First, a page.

Is Snapchat developing a DRONE?

Snap cofounders Evan Spiegel and Bobby Murphy added a combined $2.8 billion to their fortunes on Thursday - and became the only self-made billionaires in the world under the age of 30 to own a publicly traded company.

Shares of the parent company of photo-sharing app, Snapchat, jumped 41% to almost $24, when the initial public offering opened trading on Thursday morning, giving Snap Inc. a valuation billions above even its highest previous estimates.

This makes Snapchat's market debut the biggest technology IPO since Alibaba (BABA - Free Report) went public back in 2014.

Snap calls itself a "camera company" and last month began selling $130 video-enabled sunglasses nationwide.

Snap, owner of the Snapchat, has priced its shares for listing on the USA stock market at $17 per share, Reuters has reported.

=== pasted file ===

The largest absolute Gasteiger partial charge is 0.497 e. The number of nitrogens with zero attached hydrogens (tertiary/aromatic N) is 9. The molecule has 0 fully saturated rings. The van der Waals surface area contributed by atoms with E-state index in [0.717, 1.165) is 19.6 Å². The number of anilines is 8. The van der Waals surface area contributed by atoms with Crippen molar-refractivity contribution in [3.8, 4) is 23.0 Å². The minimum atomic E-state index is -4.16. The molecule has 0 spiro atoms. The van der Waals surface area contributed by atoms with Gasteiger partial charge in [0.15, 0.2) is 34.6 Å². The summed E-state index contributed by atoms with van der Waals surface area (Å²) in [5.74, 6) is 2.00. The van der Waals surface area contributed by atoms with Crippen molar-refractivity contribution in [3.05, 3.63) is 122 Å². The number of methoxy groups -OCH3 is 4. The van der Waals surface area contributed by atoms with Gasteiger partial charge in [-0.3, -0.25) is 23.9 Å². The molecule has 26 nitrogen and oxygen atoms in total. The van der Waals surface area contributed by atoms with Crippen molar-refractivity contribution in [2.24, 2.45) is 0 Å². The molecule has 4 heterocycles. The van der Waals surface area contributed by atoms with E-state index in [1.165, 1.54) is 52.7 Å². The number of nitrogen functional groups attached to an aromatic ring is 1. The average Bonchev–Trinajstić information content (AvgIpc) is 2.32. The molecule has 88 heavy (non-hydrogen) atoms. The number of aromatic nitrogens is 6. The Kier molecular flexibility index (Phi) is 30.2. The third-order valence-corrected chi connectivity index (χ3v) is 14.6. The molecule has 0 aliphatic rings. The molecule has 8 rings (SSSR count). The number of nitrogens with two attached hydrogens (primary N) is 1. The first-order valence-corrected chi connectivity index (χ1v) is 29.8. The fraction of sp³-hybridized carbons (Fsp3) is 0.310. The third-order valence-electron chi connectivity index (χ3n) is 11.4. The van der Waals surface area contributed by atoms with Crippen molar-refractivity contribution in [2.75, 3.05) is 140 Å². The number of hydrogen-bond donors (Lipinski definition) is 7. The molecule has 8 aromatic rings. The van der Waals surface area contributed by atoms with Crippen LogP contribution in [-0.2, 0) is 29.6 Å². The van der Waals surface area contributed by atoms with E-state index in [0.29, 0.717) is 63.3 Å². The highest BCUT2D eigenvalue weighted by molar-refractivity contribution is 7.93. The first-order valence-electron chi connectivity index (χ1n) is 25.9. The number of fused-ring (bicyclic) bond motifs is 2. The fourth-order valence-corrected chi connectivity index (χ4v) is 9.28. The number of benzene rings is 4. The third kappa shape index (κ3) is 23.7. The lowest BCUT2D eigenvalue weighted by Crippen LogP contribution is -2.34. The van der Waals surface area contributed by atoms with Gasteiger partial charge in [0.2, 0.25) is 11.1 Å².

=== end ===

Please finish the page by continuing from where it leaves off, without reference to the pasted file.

Snap has had to convince potential investors that it won't have the same trajectory as Twitter has, a company that has been struggling constantly ever since its IPO, despite massive optimism shown both by the company and investors. On Wednesday night, Snap set a price of $17 per share, valuing the company at $24 billion. Meanwhile, Twitter's IPO in 2013 at $26 per share yielded a $14.2 billion market cap - but after an initial spike its stock has languished well below early highs. The IPO was oversubscribed by more than ten-times which means the shares could have been priced at as much as $19. The China-based e-commerce company now holds the status as the world's biggest IPO at $25 billion, though it initially only raised $21.8 billion. While a robust opening is always preferred, it's not always a long-term indicator of success: Facebook's initial offering was rocky, with shares basically staying flat in the first day of trading. It's also the first to go public among a class of companies, including Uber, Airbnb and Pinterest, that have been valued at more than $10 billion while still privately held.

The surge on Wall Street has been seen as proof, at least for a day, that there is investor demand for young - but still unproven - tech companies.

  • Carolyn Briggs